Smoking Alternatives

Smoking Alternatives

David T. Sweanor, Senior Legal Counsel of the National Non-Smokers' Rights Association, commenting on behalf of the World Health Organization, recommended taking a pragmatic, multifacted approach. "For people who cannot or will not be able to exit completely both the tobacco and nicotine markets we should be looking at ways of allowing them to move to alternative forms of nicotine." [1] 

Vaporized Nicotine

Personal vaporizers, also known as "electronic cigarettes" and "electronic cigars" are battery-powered devices that use an atomizer to vaporize a small amount of nicotine dissolved in a solution of water and propylene glycol, along with a flavoring agent. Propylene glycol (PG) is the substance used to produce artificial "smoke" in theatres and dance clubs. PG is Generally Recognized as Safe (GRAS) by the FDA as an additive for foods and medicines. [2] Vegetable glycerin is substituted for the PG in some liquids. Liquids come in varying strengths of nicotine, including zero nicotine. 
Safety: Health New Zealand conducted various tests on one brand of electronic cigarette, Ruyan, and concluded, "It is very safe relative to cigarettes, and also safe in absolute terms on all measurements we have applied." Because nothing is burned, the mist contains no smoke and is not harmful to bystanders. [3] When comparing the health effects of switching to an electronic cigarette versus continuing to smoke tobacco cigarettes some estimates of the risk reduction range as high as 99%. [4] Although long-term effects of inhaling propylene glycol are unknown, there is no evidence to date that this practice is harmful. Thus, it could be conjectured that vaporized nicotine has a similar safety profile to pharmaceutical nicotine products. 
Effectiveness:
 The stated purpose for the products is to function as a replacement for smoking tobacco. No studies of effectiveness for achieving nicotine abstinence have been published in medical journals. However, a poll of regular users found that over 81% have completely stopped smoking tobacco cigarettes, and another 18% have reduced the number of tobacco cigarettes smoked. [5]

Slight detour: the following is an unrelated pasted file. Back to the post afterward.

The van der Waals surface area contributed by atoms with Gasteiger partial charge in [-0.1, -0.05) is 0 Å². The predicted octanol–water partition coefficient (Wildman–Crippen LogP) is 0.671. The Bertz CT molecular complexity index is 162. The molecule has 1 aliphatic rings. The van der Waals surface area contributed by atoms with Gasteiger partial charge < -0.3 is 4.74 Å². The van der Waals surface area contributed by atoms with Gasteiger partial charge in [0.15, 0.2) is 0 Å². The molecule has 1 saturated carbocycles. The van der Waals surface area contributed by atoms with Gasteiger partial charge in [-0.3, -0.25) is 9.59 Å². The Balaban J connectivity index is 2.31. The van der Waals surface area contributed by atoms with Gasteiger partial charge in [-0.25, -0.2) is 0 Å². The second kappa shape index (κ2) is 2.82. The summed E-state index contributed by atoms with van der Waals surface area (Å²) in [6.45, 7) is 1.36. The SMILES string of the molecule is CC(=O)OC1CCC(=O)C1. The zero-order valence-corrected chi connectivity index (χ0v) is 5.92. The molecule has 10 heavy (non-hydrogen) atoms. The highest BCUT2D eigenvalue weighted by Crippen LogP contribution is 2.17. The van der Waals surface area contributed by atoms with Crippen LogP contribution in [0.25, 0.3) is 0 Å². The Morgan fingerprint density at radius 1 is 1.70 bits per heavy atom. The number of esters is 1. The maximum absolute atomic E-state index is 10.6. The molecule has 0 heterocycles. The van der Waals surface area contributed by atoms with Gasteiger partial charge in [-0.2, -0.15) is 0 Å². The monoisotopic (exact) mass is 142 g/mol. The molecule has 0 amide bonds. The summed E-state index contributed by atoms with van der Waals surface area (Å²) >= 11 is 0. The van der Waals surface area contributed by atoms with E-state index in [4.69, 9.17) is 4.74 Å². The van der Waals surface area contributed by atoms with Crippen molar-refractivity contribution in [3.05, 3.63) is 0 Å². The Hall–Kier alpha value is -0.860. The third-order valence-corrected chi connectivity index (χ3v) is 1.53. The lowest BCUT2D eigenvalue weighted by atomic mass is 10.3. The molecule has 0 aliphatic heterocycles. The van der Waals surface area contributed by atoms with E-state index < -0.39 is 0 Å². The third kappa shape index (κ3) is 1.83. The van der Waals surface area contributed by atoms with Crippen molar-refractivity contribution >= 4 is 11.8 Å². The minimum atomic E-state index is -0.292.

Pharmaceutical Nicotine

Pharmaceutical nicotine products, also known as Nicotine Replacement Therapy (NRT), include patches, gum, and lozenges available over-the-counter, and nasal spray and oral inhalers that require a prescription in the US. Pharmaceutical nicotine products are designed to help users taper down and eventually off nicotine. Dosages of nicotine has been kept low in these products to discourage creating new addictions. 
Safety: "NRT has no known adverse health effects from long-term use." In the United Kingdom, warnings about smoking while using an NRT product have been removed. Although there has been concern that NRT products could trigger heart disease, in practice no such effect has been found. [6] 
Effectiveness: Quit rates at 6 months range from 8 to 30%. [7] A meta-analysis of NRT treatments found that quit rates at one year average 10.7% (6.6% to 14.8%) declining further to an average of 7.2% (3.8% to 11.3%) at 4.3 years follow up. The authors concluded, "Because the long-term benefit of NRT is modest, tobacco dependence treatment might be better viewed as a chronic disorder, requiring repeated episodes of treatment." [8]

Swedish Snus

Swedish snus is a moist smokeless tobacco product that has significantly lower concentrations of cancer-causing nitrosamines than other smokeless tobacco products. The product consists of finely ground tobacco encased in a small pouch. The pouch is placed between the upper lip and gum and the nicotine is absorbed through the mucus membranes of the mouth.